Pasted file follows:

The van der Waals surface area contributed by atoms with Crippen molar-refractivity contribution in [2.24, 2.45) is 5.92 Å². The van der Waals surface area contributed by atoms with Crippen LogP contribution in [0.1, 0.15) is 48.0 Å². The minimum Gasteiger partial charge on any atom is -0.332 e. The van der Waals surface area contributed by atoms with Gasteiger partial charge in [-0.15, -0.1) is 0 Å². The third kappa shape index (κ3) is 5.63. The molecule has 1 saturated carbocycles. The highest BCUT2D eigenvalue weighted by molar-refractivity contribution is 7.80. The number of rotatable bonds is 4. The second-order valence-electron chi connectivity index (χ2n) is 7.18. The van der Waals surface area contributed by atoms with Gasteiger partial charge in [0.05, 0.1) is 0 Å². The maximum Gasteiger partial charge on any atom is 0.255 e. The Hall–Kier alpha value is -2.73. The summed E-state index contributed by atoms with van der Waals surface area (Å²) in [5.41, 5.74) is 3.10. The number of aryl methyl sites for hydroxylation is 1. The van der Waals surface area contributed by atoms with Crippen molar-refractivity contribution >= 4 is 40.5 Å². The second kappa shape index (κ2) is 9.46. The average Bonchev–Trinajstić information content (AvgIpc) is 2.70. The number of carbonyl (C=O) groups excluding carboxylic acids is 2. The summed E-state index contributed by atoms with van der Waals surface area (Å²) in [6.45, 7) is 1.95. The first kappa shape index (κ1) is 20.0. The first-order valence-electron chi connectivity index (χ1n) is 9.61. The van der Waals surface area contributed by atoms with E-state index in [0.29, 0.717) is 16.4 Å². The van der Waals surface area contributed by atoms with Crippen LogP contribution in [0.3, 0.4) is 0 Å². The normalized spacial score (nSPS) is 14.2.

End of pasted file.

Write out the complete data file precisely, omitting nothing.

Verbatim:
The van der Waals surface area contributed by atoms with Crippen molar-refractivity contribution in [2.24, 2.45) is 5.92 Å². The van der Waals surface area contributed by atoms with Crippen LogP contribution in [0.1, 0.15) is 48.0 Å². The minimum Gasteiger partial charge on any atom is -0.332 e. The van der Waals surface area contributed by atoms with Gasteiger partial charge in [-0.15, -0.1) is 0 Å². The third kappa shape index (κ3) is 5.63. The molecule has 1 saturated carbocycles. The highest BCUT2D eigenvalue weighted by molar-refractivity contribution is 7.80. The number of rotatable bonds is 4. The second-order valence-electron chi connectivity index (χ2n) is 7.18. The van der Waals surface area contributed by atoms with Gasteiger partial charge in [0.05, 0.1) is 0 Å². The maximum Gasteiger partial charge on any atom is 0.255 e. The Hall–Kier alpha value is -2.73. The summed E-state index contributed by atoms with van der Waals surface area (Å²) in [5.41, 5.74) is 3.10. The number of aryl methyl sites for hydroxylation is 1. The van der Waals surface area contributed by atoms with Crippen molar-refractivity contribution >= 4 is 40.5 Å². The second kappa shape index (κ2) is 9.46. The average Bonchev–Trinajstić information content (AvgIpc) is 2.70. The number of carbonyl (C=O) groups excluding carboxylic acids is 2. The summed E-state index contributed by atoms with van der Waals surface area (Å²) in [6.45, 7) is 1.95. The first kappa shape index (κ1) is 20.0. The first-order valence-electron chi connectivity index (χ1n) is 9.61. The van der Waals surface area contributed by atoms with E-state index in [0.29, 0.717) is 16.4 Å². The van der Waals surface area contributed by atoms with Crippen LogP contribution in [0.3, 0.4) is 0 Å². The normalized spacial score (nSPS) is 14.2.